Recently, Scott Clark of CMS Wire wrote an article discussing how personalized content online can become uncomfortable for the user. You might wonder if this is a blow-off topic, especially when hyper-personalization for things like email lists and recommended online content is so widely used and encouraged by content creators and user experience (UX) experts alike. But sometimes when the internet knows you too personally, it can, in fact, feel creepy. Today, we’re breaking down why that happens and ways you can get friendly with your target audience without crossing the line.
According to Deloitte, hyper-personalization is the most advanced way a company can tailor its marketing by targeting individual audience members. To achieve it, marketers and analytics specialists monitor user experiences online through social media, websites, e-commerce stores, and search histories to learn as much as they can about one particular consumer. To put it another way, these professionals are like private investigators looking to learn as much about you as possible to send the right message, at the right place and time, through the right channel. There is nothing coincidental about what they do.
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As marketing in a particular channel becomes more competitive, more brands try to use hyper-personalization to win over their audience. Why would you want to scroll through eight pages of products in an e-commerce store when you could receive a targeted ad from your favorite store on Instagram, showing you five pieces of clothing you love? Often, the intent behind hyper-personalization comes from a good place: saving time and providing the consumer exactly what they want or need. This can increase brand loyalty, customer satisfaction, and marketing effectiveness.
According to a SmarterHQ study, 72% of consumers say they only engage with personalized messaging from brands and marketers. But why? What’s so appealing about personalization that three-quarters of consumers look at this information only? As we said, it saves consumers time. When you buy something online and the retailer sends you an email of products related to what you already bought, you don’t have to do any research for your next purchase. The brand took the guesswork out of it for you.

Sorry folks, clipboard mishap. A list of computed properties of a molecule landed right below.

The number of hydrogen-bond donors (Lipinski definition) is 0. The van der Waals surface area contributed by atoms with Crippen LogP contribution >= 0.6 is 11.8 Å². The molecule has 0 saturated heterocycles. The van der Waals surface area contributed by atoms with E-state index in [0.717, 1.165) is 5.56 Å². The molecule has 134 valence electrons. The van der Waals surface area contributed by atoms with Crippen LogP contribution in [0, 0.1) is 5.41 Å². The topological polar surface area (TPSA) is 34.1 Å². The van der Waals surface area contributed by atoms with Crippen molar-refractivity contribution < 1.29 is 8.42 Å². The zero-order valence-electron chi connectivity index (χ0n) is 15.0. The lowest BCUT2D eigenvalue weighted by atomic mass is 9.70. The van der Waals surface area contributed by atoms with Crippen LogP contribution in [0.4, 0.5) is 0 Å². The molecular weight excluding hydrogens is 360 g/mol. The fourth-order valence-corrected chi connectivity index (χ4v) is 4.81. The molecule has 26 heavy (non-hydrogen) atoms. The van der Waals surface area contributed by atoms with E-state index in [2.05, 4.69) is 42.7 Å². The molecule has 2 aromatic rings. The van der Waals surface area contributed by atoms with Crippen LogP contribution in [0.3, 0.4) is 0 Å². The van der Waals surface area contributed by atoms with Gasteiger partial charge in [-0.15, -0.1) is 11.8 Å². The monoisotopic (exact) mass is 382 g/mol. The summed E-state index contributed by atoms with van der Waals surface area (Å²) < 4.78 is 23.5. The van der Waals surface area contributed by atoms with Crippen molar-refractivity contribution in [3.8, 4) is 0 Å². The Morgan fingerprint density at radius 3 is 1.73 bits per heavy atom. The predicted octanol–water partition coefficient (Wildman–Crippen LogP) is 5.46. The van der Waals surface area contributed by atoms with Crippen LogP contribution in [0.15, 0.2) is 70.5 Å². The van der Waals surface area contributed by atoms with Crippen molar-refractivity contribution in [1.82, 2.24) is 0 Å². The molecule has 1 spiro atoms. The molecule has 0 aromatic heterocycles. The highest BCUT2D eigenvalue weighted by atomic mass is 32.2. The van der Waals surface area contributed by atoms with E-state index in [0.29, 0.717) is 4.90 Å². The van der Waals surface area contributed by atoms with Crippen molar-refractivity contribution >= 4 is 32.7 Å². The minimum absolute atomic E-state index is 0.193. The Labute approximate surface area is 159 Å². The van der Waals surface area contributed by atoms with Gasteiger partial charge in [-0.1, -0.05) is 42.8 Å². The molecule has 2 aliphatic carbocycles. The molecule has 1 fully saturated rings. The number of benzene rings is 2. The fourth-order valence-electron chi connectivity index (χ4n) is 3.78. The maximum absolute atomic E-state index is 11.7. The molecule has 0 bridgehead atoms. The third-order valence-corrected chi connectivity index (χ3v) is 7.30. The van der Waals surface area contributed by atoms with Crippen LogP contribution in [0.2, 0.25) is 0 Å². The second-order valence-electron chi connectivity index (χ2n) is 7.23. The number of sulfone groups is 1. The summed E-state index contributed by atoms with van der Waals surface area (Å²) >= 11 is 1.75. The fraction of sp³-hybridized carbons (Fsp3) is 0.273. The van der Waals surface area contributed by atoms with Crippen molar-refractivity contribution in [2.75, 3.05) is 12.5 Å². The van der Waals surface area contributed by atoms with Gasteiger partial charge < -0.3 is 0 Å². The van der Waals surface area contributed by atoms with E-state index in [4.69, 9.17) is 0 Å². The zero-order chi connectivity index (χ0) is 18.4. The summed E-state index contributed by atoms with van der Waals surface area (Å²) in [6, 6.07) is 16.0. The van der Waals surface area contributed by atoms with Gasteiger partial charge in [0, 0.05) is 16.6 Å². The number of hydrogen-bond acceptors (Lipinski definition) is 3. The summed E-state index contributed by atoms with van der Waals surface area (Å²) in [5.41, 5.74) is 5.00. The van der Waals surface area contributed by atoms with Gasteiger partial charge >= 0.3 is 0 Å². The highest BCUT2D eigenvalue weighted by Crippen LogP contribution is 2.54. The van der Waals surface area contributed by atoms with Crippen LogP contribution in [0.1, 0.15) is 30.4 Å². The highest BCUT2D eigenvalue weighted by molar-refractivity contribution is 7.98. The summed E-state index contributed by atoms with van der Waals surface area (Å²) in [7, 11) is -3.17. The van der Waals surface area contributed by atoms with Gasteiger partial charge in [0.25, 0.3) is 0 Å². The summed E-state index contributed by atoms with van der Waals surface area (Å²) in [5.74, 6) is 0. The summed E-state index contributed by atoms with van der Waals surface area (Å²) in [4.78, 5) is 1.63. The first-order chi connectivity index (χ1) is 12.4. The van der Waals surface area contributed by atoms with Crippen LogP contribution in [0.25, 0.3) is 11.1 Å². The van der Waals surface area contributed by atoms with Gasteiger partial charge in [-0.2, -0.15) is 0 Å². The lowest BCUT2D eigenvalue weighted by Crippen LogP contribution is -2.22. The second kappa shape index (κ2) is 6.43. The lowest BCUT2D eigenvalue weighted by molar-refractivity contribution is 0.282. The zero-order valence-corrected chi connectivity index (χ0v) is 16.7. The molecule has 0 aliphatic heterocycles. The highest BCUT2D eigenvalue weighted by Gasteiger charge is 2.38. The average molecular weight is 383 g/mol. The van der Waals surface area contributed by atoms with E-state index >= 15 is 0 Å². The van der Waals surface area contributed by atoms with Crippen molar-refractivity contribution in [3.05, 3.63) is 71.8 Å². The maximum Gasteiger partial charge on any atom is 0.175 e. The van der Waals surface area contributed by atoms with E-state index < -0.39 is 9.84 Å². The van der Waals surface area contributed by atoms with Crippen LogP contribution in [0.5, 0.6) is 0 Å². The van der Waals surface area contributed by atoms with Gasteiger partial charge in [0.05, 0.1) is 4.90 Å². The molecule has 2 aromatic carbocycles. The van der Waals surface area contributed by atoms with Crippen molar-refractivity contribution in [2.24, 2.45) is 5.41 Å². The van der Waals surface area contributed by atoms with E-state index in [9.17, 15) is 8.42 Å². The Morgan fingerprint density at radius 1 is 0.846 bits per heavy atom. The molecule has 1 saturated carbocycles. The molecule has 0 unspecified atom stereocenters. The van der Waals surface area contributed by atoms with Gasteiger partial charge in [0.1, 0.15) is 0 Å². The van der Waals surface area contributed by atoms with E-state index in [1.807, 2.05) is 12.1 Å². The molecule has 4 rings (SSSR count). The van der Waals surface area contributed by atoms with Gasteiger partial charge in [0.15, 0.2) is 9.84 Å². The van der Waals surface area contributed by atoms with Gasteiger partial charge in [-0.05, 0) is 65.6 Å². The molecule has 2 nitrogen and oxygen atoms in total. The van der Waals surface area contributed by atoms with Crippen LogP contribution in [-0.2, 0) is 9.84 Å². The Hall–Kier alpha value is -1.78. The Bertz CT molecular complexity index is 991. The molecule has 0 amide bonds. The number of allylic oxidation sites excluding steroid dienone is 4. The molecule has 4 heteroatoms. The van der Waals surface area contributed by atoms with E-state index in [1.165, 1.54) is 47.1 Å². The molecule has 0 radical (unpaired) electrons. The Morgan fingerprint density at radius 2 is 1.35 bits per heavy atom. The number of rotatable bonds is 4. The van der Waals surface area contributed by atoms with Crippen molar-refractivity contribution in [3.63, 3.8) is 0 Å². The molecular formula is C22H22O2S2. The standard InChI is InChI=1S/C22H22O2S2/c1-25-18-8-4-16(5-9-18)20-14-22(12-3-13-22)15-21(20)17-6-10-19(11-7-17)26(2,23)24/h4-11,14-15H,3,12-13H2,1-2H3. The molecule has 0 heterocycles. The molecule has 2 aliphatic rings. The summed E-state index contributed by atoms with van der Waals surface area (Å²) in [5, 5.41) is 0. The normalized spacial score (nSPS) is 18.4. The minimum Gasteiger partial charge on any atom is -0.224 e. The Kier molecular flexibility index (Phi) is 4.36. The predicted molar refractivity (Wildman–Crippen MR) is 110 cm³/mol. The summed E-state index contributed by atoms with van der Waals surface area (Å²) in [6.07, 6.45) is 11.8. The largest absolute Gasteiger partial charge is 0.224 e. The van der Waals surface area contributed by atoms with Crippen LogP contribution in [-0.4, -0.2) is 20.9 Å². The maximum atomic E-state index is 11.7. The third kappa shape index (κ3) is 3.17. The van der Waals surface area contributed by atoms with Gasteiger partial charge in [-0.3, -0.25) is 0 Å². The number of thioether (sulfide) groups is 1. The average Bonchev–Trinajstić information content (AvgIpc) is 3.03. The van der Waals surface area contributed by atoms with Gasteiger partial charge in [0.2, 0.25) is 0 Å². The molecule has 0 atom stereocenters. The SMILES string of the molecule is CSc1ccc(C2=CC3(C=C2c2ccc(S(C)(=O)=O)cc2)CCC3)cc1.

Seeing content you already like online is also exciting. Take Instagram’s curated discovery feed, for example. If I like one post about Law and Order, I can go into the discovery feed and scroll endlessly through screencaps and clips of my favorite scenes until it’s an hour later and I’ve forgotten anything exists outside of New York City’s 16th precinct. And Instagram has done its job because I’ve stayed on their service longer than intended.
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Hyper-personalization also makes your audience feel seen. This is especially true in the age of social media, where anyone, not just a celebrity, can stake out a piece of real estate online and share their own content and opinions. We, as consumers, then feel entitled to be viewed as individuals and that our needs shouldn’t get swallowed up into a collective crowd. Seeing our names on emails or references to our favorite products around the internet makes us feel like someone out there gets us and makes us more sympathetic to that brand’s marketing efforts.
But where’s the line? When does hyper-personalization go from cute to creepy? Each person has their own threshold for what type of marketing behavior is creepy online. But the bottom line is, the consumer is always right. Some people might feel getting any targeted ads at all is too much, while others have a higher tolerance. For brands, it’s helpful to aim somewhere between minimal targeting and being too invasive.
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Consider, for example, things a date may remember about you. If you tell them on a first date that you enjoy a certain dish at a restaurant and they remember it on the fifth, that’s cute. But if you posted about that favorite dish once on Instagram three years ago but never talked about it and they bring it up in conversation, that’s creepy. The line for marketers, then, is only monitoring information the consumer tells you and permits you to track.
Use these three tips to help customers enjoy your hyper-personalization tactics:
As we said, hyper-personalization can be less creepy when the audience has informed consent about the data you collect. Sure, users might blindly click the “accept all cookies” button on your website, giving you access to everything you want. But isn’t that sneaky? Being more transparent about the data you collect, plus giving options to opt-out of certain tracking, may help increase brand loyalty and customer satisfaction.
Some platforms and services lend themselves better to non-creepy personalization. Social media feeds with recommended posts are an example of one because they curate content based on your likes, comments, and reactions on one platform. E-commerce sites and their emails may work too for that same reason.
If you doubt whether your hyper-personalized content is hitting the mark, test and monitor the outcomes to see what works with your audience. You can change the type of personalization, the wording, delivery methods, and other factors to see what creates more conversions or engagement. Those insights can help you perfect your future hyper-personalization content and campaigns.
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If you’re looking to get your content out where people can see it, work with CopyPress for your content syndication needs. Start a free call with us to learn how to share pieces your audience wants to see on the internet and personalize their readership and viewership experiences.
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